When I got into the regiment I could have sold ten dollars worth of stuff in ten minutes and those who bought would have been grateful to me  but I hate to sell rations so I gave away what I could spare and kept the rest     Some of the men looked woefully at my pile of meat and begged hard to buy a fey or an ear of corn    one dutchman began to pickup and eat some pieces of refuse which we had thrown away.  I asked him if he had nothing to eat and he said not a morsel then pointed to a piece of meat containing about a pound and said “how much of that would you sell me for a dollar”  I gave him a slice of it and he took it and defected.  In times like these men who save and accumulate rations in camp made huge sums by selling them but it is a speculation that I never will go into.  When my comrades are out, if I have any surplus I divide   if I am short I keep.  If you sell rations for their actual value it is very little  If you put a large price for them it is too much like trading on other peoples necessities.  In times like these when rations are short money is of no value beside them.  You get up on a cold or wet morning chilled to the bone on just a cup of coffee it is such as none of you warm and comfortable at home would care to drink but it will warm us and make us feel like new men.  Perhaps it is the last cup which you possess and one dollar could not buy it nor five.

We expect to go into battle at any minute and unless a man is very fond of money indeed it seems of small value.

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 November 30, 1863;  The Attack Countermanded

Several acounts describe the drama and intensity of waiting through the night for the planned attack.

Map of the positions of the opposing armies December 1

There were two maps available from the Library of Congress digital maps collections showing the position of Union Troops on November 30 after General Warren's flank march.

Unfortunately the larger more detailed map did not also depict the extended Confederate lines on the morning of November 30, after A.P. Hill brought up re-enforcements on the Confederate right.

The map at left shows the works of both sides at the time General Warren decided to suspend his planned attack.  You can see the Confederate line extends to Antioch Church at the bottom of the map, and that the Confederates out-flanked  the Federals.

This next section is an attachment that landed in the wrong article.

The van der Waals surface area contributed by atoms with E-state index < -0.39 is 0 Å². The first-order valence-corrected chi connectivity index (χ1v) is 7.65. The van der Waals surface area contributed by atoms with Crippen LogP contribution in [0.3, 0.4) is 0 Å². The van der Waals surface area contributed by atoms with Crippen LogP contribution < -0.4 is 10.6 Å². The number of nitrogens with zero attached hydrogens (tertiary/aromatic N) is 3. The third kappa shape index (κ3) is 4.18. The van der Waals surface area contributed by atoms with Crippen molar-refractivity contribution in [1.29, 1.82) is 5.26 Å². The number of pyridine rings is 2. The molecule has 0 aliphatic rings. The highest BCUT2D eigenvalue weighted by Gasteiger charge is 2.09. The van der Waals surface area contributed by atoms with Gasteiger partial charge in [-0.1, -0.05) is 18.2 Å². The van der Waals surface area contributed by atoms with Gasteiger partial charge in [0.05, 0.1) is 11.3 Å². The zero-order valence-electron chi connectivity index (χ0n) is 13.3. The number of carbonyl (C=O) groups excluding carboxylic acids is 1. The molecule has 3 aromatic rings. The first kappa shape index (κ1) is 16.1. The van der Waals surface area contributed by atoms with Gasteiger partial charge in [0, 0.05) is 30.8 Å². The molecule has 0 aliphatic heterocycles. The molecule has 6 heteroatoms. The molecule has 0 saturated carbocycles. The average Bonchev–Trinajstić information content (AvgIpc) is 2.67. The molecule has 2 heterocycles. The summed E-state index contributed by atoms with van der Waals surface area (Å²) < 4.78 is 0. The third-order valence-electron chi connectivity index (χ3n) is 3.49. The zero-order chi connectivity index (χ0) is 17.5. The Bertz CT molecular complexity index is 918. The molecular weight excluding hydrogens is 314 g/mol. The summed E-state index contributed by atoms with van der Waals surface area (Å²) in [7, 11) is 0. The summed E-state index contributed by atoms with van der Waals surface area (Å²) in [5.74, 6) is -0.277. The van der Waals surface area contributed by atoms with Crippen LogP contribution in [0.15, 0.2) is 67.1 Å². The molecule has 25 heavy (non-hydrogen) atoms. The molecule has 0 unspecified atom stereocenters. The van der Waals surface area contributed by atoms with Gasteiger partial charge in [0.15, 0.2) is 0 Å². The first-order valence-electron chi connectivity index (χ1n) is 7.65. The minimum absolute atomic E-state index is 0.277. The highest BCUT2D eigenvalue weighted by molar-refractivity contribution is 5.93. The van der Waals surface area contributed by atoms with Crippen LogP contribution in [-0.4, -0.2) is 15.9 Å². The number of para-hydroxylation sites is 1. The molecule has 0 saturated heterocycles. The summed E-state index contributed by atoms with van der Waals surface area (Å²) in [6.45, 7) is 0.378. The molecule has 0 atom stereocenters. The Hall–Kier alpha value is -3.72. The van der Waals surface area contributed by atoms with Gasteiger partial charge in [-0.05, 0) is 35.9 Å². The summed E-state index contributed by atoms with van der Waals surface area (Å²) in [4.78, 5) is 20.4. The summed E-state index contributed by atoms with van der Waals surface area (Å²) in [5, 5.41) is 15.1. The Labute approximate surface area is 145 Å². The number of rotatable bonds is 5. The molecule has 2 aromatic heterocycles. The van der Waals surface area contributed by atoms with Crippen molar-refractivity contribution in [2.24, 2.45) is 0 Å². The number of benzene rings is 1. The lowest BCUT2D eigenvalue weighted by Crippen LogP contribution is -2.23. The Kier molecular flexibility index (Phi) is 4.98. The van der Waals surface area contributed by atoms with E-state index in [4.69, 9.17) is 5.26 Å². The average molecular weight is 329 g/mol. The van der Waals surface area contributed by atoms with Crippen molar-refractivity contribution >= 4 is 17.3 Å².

The road running above Locust Grove is the Old Orange Turnpike.  Robinson's Tavern was at Locust Grove.  You can see the works of the 5th & 6th Corps north of the pike.

This map detail is taken from a much large map of Orange County.  It was difficult to read all the markings so I tried to de-saturate some of the bright colors, while keeping the line of opposing earthworks dark.  Click here to view larger.

Once again, Colonel Wainwright gives a thorough summary of day's events; November 30th.

Journal of Colonel Charles Wainwright, continued:
         November 30, Monday.   The day opened and continued clear and cold.  All hands are stirring early, full of anticipation of a great, perhaps decisive battle.  General Warren, with his corps, the Second, had passed around to the Orange Plank road, where, he reported, he had found the right of Lee’s line.  There he had been strengthened by two divisions of the Third Corps, giving him about 30,000 men.  Warren was to make the main attack, and when he was fully engaged Sedgwick was to push in on the other flank with the 5th and 6th.  Our 2nd Division [Robinson's Division & 13th MA ––B.F.] was massed behind an advanced clump of woods on the right of the turnpike;  the 1st Division & one of the 3d Corps holding the line connecting the two wings;  a line some two miles long; but the rebel line receded from the stream at right angles, around the large opening in front  of the left of this Corps;  keeping in the edge of the wood where we could see they had strong earthworks.

illustration of artillery firing

Everything was quiet until the signal gun was fired, when all the batteries on our right and centre opened.  The Fifth Corps batteries were now covered by our corps, so General Newton desired me to take charge of them also.  To this Captain Martin demurred, and as he had not received regular orders to that effect, I said nothing until General Hunt came along when I asked him to give the necessary directions.  Including Martins Batteries, my line was now composed of (from right to left) “D” 5th U.S. –– 5th Mass. ––Taft’s 20 pounders –– “C” 1st N.Y. –– 1st Ml’d. –– “B” 1st Pa., “L” 1st N.Y. & “H” 1st N.Y. & “B” 4th U.S.  The last however was not engaged:  the other 40 guns were all rifled pieces.  The firing was steady for over half an hour:  Phillip’s Batteries firing too fast & wasting ammunition.  On our right major Fitzhugh had our Batteries from the reserve; the 6th Corps Batteries being beyond him.  The enemy replied very feebly to my fire:  on Tompkins & Fitzhugh they were more severe.